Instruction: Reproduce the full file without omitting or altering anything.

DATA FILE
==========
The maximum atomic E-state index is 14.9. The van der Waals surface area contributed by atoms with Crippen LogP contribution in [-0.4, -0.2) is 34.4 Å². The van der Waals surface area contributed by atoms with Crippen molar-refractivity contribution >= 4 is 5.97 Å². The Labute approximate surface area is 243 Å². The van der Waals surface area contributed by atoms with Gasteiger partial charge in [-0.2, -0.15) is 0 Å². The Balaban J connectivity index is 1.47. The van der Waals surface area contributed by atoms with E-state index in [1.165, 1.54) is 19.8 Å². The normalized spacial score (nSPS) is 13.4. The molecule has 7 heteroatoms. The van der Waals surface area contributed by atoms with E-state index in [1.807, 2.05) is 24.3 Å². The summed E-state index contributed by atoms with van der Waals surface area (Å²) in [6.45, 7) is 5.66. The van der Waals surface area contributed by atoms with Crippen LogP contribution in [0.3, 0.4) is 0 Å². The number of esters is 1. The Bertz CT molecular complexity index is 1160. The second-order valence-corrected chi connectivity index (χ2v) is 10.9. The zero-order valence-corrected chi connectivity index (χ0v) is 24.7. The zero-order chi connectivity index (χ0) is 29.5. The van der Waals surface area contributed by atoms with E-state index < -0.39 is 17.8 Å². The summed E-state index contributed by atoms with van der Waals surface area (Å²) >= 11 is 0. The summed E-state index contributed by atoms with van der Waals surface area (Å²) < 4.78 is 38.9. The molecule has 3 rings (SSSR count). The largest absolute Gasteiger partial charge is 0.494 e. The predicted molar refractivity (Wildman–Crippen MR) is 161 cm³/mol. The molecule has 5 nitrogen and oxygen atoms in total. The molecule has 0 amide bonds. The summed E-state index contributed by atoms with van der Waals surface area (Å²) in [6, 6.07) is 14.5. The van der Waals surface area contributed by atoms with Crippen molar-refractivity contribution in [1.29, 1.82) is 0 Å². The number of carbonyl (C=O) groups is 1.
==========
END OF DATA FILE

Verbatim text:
The maximum atomic E-state index is 14.9. The van der Waals surface area contributed by atoms with Crippen LogP contribution in [-0.4, -0.2) is 34.4 Å². The van der Waals surface area contributed by atoms with Crippen molar-refractivity contribution >= 4 is 5.97 Å². The Labute approximate surface area is 243 Å². The van der Waals surface area contributed by atoms with Gasteiger partial charge in [-0.2, -0.15) is 0 Å². The Balaban J connectivity index is 1.47. The van der Waals surface area contributed by atoms with E-state index in [1.165, 1.54) is 19.8 Å². The normalized spacial score (nSPS) is 13.4. The molecule has 7 heteroatoms. The van der Waals surface area contributed by atoms with E-state index in [1.807, 2.05) is 24.3 Å². The summed E-state index contributed by atoms with van der Waals surface area (Å²) in [6.45, 7) is 5.66. The van der Waals surface area contributed by atoms with Crippen LogP contribution in [0.3, 0.4) is 0 Å². The number of esters is 1. The Bertz CT molecular complexity index is 1160. The second-order valence-corrected chi connectivity index (χ2v) is 10.9. The zero-order valence-corrected chi connectivity index (χ0v) is 24.7. The zero-order chi connectivity index (χ0) is 29.5. The van der Waals surface area contributed by atoms with E-state index < -0.39 is 17.8 Å². The summed E-state index contributed by atoms with van der Waals surface area (Å²) >= 11 is 0. The summed E-state index contributed by atoms with van der Waals surface area (Å²) < 4.78 is 38.9. The molecule has 3 rings (SSSR count). The largest absolute Gasteiger partial charge is 0.494 e. The predicted molar refractivity (Wildman–Crippen MR) is 161 cm³/mol. The molecule has 5 nitrogen and oxygen atoms in total. The molecule has 0 amide bonds. The summed E-state index contributed by atoms with van der Waals surface area (Å²) in [6, 6.07) is 14.5. The van der Waals surface area contributed by atoms with Crippen molar-refractivity contribution in [1.29, 1.82) is 0 Å². The number of carbonyl (C=O) groups is 1.